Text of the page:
5. Have you heard of "Concerted Indicipline"?
    Bomb threats and escapes are classed as "Miscellaneous" while hunger strikes are known as "Food refusal" in privately run Prisons.

    1. Thanks for your question. I've actually blogged a post on this very issue: There is, officially speaking, now no real difference between two cons refusing to return to their cells and a full scale riot!

  6. Because of the psychological and emotional burdens of being isolated from the family and the extremely stressful life in jail, prisoners sometimes couldn't contain their emotions and blurt them out on some of the other inmates. When this happens a riot is almost a possibility. I think, giving the prisoners a better jail environment and some occasional unlimited jail calls could make a little difference especially in lessening the incidences of riots where other people and police officers could get terribly hurt.

  7. Because of the psychological and emotional burdens of being isolated from the family and the extremely stressful life in jail, prisoners sometimes couldn't contain their emotions and blurt them out on some of the other inmates. When this happens a riot is almost a possibility. I think, giving the prisoners a better jail environment and some occasional unlimited jail calls could make a little difference especially in lessening the incidences of riots where other people and police officers could get terribly hurt.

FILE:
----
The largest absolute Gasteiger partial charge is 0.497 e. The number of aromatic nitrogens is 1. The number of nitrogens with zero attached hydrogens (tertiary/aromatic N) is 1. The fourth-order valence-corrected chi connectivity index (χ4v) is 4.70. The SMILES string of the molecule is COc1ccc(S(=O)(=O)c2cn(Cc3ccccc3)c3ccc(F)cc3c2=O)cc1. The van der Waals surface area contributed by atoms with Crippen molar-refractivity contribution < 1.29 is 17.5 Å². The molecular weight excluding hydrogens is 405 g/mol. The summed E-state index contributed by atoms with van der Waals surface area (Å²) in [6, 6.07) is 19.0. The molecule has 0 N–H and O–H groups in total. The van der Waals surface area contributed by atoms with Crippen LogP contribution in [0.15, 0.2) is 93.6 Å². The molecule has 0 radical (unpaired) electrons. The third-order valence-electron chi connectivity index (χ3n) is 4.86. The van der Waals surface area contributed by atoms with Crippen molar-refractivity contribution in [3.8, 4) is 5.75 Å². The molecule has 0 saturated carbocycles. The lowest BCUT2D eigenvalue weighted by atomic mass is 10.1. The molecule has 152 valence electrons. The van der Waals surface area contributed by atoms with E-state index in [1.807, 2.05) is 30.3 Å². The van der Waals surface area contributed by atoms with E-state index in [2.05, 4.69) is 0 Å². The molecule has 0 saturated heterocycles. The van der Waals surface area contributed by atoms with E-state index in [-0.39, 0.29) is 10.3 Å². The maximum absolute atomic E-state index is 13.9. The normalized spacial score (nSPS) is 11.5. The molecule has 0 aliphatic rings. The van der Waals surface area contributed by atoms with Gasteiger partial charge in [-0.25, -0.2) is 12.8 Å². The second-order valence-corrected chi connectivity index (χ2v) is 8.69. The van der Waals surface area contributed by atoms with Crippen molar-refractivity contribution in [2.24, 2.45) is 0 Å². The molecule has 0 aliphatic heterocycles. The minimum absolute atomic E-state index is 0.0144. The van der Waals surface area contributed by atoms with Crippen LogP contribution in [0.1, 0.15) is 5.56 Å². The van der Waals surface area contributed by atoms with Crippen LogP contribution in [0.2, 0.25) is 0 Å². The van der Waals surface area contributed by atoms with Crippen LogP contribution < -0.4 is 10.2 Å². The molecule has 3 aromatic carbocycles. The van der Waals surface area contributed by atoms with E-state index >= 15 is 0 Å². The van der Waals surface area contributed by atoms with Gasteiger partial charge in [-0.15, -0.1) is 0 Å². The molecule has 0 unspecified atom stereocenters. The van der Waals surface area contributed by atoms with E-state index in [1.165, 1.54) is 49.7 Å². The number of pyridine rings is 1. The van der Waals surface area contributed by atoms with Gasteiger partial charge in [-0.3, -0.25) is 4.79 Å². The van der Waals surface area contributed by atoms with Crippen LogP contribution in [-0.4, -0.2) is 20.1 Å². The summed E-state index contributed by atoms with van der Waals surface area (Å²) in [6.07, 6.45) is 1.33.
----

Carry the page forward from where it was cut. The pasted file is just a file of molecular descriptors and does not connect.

8. Because of the psychological and emotional burdens of being isolated from the family and the extremely stressful life in jail, prisoners sometimes couldn't contain their emotions and blurt them out on some of the other inmates. When this happens a riot is almost a possibility. I think, giving the prisoners a better jail environment and some occasional unlimited jail calls could make a little difference especially in lessening the incidences of riots where other people and police officers could get terribly hurt.